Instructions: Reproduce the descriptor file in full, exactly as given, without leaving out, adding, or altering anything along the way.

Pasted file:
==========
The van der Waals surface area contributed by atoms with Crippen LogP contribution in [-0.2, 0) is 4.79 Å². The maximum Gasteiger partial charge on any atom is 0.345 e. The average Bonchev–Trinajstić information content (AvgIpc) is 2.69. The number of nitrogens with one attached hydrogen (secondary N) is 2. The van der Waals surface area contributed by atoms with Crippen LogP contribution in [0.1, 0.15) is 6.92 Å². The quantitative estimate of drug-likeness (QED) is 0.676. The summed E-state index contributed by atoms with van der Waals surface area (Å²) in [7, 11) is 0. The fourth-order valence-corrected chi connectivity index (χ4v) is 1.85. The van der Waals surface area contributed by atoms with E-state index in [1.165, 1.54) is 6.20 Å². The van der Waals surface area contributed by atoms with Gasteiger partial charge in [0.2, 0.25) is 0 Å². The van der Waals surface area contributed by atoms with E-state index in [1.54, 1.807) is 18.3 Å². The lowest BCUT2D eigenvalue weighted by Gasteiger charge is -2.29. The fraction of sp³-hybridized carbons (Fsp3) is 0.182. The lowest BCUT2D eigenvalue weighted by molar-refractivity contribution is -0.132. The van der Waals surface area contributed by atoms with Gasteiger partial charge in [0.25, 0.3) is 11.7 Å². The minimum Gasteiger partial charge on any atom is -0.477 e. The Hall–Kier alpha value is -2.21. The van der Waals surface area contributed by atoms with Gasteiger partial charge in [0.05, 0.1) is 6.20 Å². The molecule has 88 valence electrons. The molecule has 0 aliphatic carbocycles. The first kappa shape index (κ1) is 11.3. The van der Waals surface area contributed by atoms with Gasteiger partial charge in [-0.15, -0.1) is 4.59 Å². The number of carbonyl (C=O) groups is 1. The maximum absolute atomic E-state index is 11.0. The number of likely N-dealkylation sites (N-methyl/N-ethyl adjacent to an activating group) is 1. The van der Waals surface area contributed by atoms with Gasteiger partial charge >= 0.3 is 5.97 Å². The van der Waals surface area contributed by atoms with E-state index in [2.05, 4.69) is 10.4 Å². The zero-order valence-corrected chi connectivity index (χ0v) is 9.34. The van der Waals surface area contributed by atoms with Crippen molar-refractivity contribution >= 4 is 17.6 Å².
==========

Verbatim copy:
The van der Waals surface area contributed by atoms with Crippen LogP contribution in [-0.2, 0) is 4.79 Å². The maximum Gasteiger partial charge on any atom is 0.345 e. The average Bonchev–Trinajstić information content (AvgIpc) is 2.69. The number of nitrogens with one attached hydrogen (secondary N) is 2. The van der Waals surface area contributed by atoms with Crippen LogP contribution in [0.1, 0.15) is 6.92 Å². The quantitative estimate of drug-likeness (QED) is 0.676. The summed E-state index contributed by atoms with van der Waals surface area (Å²) in [7, 11) is 0. The fourth-order valence-corrected chi connectivity index (χ4v) is 1.85. The van der Waals surface area contributed by atoms with E-state index in [1.165, 1.54) is 6.20 Å². The van der Waals surface area contributed by atoms with Gasteiger partial charge in [0.2, 0.25) is 0 Å². The van der Waals surface area contributed by atoms with E-state index in [1.54, 1.807) is 18.3 Å². The lowest BCUT2D eigenvalue weighted by Gasteiger charge is -2.29. The fraction of sp³-hybridized carbons (Fsp3) is 0.182. The lowest BCUT2D eigenvalue weighted by molar-refractivity contribution is -0.132. The van der Waals surface area contributed by atoms with Gasteiger partial charge in [0.25, 0.3) is 11.7 Å². The minimum Gasteiger partial charge on any atom is -0.477 e. The Hall–Kier alpha value is -2.21. The van der Waals surface area contributed by atoms with Gasteiger partial charge in [0.05, 0.1) is 6.20 Å². The molecule has 88 valence electrons. The molecule has 0 aliphatic carbocycles. The first kappa shape index (κ1) is 11.3. The van der Waals surface area contributed by atoms with Gasteiger partial charge in [-0.15, -0.1) is 4.59 Å². The number of carbonyl (C=O) groups is 1. The maximum absolute atomic E-state index is 11.0. The number of likely N-dealkylation sites (N-methyl/N-ethyl adjacent to an activating group) is 1. The van der Waals surface area contributed by atoms with Gasteiger partial charge >= 0.3 is 5.97 Å². The van der Waals surface area contributed by atoms with E-state index in [2.05, 4.69) is 10.4 Å². The zero-order valence-corrected chi connectivity index (χ0v) is 9.34. The van der Waals surface area contributed by atoms with Crippen molar-refractivity contribution >= 4 is 17.6 Å².